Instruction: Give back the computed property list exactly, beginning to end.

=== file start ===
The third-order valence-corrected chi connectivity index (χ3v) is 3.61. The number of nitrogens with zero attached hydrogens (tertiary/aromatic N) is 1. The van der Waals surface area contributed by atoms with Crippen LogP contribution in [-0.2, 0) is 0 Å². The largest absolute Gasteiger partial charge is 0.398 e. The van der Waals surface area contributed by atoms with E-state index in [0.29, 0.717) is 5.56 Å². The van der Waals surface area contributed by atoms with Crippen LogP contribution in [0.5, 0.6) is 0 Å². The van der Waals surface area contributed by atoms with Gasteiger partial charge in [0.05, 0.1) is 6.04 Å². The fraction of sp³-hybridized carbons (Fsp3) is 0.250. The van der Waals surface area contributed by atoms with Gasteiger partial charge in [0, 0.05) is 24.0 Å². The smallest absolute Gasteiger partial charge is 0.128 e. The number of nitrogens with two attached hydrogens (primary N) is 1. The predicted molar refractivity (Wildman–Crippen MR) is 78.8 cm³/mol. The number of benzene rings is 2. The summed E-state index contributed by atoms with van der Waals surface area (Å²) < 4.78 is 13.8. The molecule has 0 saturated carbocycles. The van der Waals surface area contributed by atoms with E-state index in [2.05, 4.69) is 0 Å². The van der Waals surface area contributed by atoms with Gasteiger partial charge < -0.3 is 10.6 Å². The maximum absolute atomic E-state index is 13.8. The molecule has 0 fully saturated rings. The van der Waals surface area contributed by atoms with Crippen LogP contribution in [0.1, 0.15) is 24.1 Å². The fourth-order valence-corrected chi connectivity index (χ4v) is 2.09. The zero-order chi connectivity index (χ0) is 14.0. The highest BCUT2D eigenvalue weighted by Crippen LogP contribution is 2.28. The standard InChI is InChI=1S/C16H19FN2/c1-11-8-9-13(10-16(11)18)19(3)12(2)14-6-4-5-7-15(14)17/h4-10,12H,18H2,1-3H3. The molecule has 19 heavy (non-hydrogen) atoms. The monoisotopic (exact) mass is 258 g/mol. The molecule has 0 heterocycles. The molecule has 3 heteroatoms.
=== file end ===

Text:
The third-order valence-corrected chi connectivity index (χ3v) is 3.61. The number of nitrogens with zero attached hydrogens (tertiary/aromatic N) is 1. The van der Waals surface area contributed by atoms with Crippen LogP contribution in [-0.2, 0) is 0 Å². The largest absolute Gasteiger partial charge is 0.398 e. The van der Waals surface area contributed by atoms with E-state index in [0.29, 0.717) is 5.56 Å². The van der Waals surface area contributed by atoms with Crippen LogP contribution in [0.5, 0.6) is 0 Å². The van der Waals surface area contributed by atoms with Gasteiger partial charge in [0.05, 0.1) is 6.04 Å². The fraction of sp³-hybridized carbons (Fsp3) is 0.250. The van der Waals surface area contributed by atoms with Gasteiger partial charge in [0, 0.05) is 24.0 Å². The smallest absolute Gasteiger partial charge is 0.128 e. The number of nitrogens with two attached hydrogens (primary N) is 1. The predicted molar refractivity (Wildman–Crippen MR) is 78.8 cm³/mol. The number of benzene rings is 2. The summed E-state index contributed by atoms with van der Waals surface area (Å²) < 4.78 is 13.8. The molecule has 0 saturated carbocycles. The van der Waals surface area contributed by atoms with E-state index in [2.05, 4.69) is 0 Å². The van der Waals surface area contributed by atoms with Gasteiger partial charge < -0.3 is 10.6 Å². The maximum absolute atomic E-state index is 13.8. The molecule has 0 fully saturated rings. The van der Waals surface area contributed by atoms with Crippen LogP contribution in [0.1, 0.15) is 24.1 Å². The fourth-order valence-corrected chi connectivity index (χ4v) is 2.09. The zero-order chi connectivity index (χ0) is 14.0. The highest BCUT2D eigenvalue weighted by Crippen LogP contribution is 2.28. The standard InChI is InChI=1S/C16H19FN2/c1-11-8-9-13(10-16(11)18)19(3)12(2)14-6-4-5-7-15(14)17/h4-10,12H,18H2,1-3H3. The molecule has 19 heavy (non-hydrogen) atoms. The monoisotopic (exact) mass is 258 g/mol. The molecule has 0 heterocycles. The molecule has 3 heteroatoms.